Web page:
Holiday Video Game Buying Guide Part One: Music Games
There’s a lot of games to choose from nowadays. How will you know what little Billy or Jamie want for the holiday gift season? Well, I’m here to steer you in the right direction when shopping for the newest electronic kagigger that the kids want for their X-stations and GameBox 460s and such. That what the kids, play, right?
In all seriousness, there’s really a wide variety of crap out there, and someone needs to sift through it for you. And sure, it may be a week until Christmas (so for some of you, you may be doing some returns before the holidays) but I’ve had to actually PLAY through these, so my warnings are for YOUR benefits, people!
Let’s start with music games. We’ve moved on from the normal rhythm titles where we play plastic instruments and have graduated to real instruments. Two games are boasting that they’ll teach you to play…but which one is right for you? Hit the jump and find out.
First up is “Power Gig: Rise of the Six String“, the first game to come with a REAL six string guitar. And by real I mean a plastic guitar that works as a controller, but yeah, has strings and you can plug it into an amp to use. At $180 the game and guitar combo isn’t cheap…but you’re getting a real guitar, right? Well, a real guitar that works on two double A batteries that are not included in the packaging. Hmm…not off to a good start.
Well, the guitar for this game is hefty enough, that’s for sure. So we pop the game into the system, use the controller/guitar and start ‘er up. For those familiar with the falling gem style of rhythm games such as “Guitar Hero”, the gameplay should look familiar, if only slightly changed. Instead of flowing down a fretboard on screen, there are literal STRINGS on screen that the orbs come down on. Pressing ANY string on the guitar in between the proper frets and then strumming when it reaches the bottom plays the note. Sounds like the normal fare…how is this supposed to be different than the games that have come before? The guitar itself, at first glance, is kind of cool. The metal frets themselves have sensors in them, so it knows when you press between the first ad second fret, you’re hitting the “green” notes, the second and third for the “red” notes, etc. But this is how they all are played…why am I developing callouses on my finger tips when it doesn’t matter WHAT string I hit, just that it press it on the right fret?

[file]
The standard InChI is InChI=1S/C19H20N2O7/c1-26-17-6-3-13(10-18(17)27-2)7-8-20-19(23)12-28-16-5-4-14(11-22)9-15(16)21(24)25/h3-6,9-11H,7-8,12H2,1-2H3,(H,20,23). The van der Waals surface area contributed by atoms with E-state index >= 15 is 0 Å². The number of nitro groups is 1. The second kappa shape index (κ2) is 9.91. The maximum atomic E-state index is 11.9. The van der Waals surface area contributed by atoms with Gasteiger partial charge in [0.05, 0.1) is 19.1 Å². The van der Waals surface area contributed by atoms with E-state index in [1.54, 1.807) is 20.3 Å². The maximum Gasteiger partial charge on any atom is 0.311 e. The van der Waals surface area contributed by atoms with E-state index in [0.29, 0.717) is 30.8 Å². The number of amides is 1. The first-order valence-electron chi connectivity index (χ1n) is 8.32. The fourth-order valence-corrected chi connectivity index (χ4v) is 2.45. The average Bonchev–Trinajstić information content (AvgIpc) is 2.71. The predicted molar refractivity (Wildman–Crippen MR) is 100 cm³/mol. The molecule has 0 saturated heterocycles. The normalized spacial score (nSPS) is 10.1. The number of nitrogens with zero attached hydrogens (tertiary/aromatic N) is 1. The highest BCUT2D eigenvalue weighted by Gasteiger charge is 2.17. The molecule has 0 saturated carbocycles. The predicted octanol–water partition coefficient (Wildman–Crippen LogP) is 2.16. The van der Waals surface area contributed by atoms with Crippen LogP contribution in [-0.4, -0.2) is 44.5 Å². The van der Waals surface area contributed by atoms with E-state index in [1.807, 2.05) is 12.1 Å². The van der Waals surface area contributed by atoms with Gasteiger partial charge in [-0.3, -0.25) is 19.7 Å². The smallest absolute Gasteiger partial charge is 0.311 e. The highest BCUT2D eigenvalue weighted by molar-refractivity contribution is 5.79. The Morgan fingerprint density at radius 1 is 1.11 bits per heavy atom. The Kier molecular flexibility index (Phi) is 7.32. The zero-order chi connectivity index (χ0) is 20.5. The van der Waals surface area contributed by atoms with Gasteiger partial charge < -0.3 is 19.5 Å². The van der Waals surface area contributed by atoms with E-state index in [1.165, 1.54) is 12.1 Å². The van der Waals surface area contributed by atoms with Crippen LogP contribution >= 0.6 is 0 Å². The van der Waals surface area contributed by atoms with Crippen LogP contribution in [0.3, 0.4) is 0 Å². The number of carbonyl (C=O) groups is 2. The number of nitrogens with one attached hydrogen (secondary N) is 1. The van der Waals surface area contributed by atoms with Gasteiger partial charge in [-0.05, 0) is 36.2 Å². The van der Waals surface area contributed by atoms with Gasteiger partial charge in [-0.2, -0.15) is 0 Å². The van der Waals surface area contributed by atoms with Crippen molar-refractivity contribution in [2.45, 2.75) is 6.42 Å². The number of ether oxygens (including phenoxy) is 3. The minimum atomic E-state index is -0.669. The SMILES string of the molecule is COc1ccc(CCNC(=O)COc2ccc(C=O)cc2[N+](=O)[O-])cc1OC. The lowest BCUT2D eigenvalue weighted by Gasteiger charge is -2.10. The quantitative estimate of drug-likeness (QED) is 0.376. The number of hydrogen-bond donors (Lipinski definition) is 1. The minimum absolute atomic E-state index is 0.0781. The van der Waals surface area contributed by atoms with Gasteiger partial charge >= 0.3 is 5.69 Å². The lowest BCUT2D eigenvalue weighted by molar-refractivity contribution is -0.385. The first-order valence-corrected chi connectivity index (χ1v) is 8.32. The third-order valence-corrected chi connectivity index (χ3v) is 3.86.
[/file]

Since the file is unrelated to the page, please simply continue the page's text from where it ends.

Well, there is a mode to select called “power chord”. Here at random moments in the song a note will drop with a number on it. That number signifies the string you’re to press in conjunction with the corresponding string to play the actual note. Sounds guitar-y enough…but they don’t apply for the entire song, just for certain notes within the song. What’s worse is that there are only TWO kinds of power chords: ones that use the sixth & fifth strings, and ones that use the fifth and fourth strings. THERE ARE NO OTHERS. If you’re expecting to learn how to play guitar from this game you’re going to be sadly disappointed.
But hey, maybe the songs are cool, right? Well, sure…some of them. Eric Clapton has some songs here but so does…John Mayer & Dave Matthews Band? The “plot” revolves around a civilization where musicians where the leaders of tribes. As the Headliners of the tribes came into power, they outlawed any music other than their own. But the older groups banded together to raise the mojo of the city and…oh man, i can’t go on. It’s just too ridiculous. basically, you must use the power of rock to rise up against the tyranny of…wow. Even THAT sounds bad. Because when I think of world changing rock music, I think of John Mayer.
Well, maybe the graphics are decent, right? Sadly, no. The character animations in game look like the first “Guitar Hero”…on Playstation 2. For a game that’s out on the “next-gen” game systems, this is awful. The cut-scenes are even worse, as they’ve abandoned any animation at all and use crude drawings that slide about rather than animate. The voice acting is terrible and the plot…well, I’ve already talked about that.
To be truthful, there’s not a lot of good I can say about this game. It’s not fun, it’s not entertaining, and it’s just sloppy all around. Instead of being a four player band like the other music games, this one is only three: singer, guitar and drums. No bass? Sorry for the fans of the low-end, I guess. It’s tedious, it’s boring…and it doesn’t do what it claims to do in the first place: get you rocking with a real guitar. Gimmicky and lame. Keep it out of my stocking, thank you.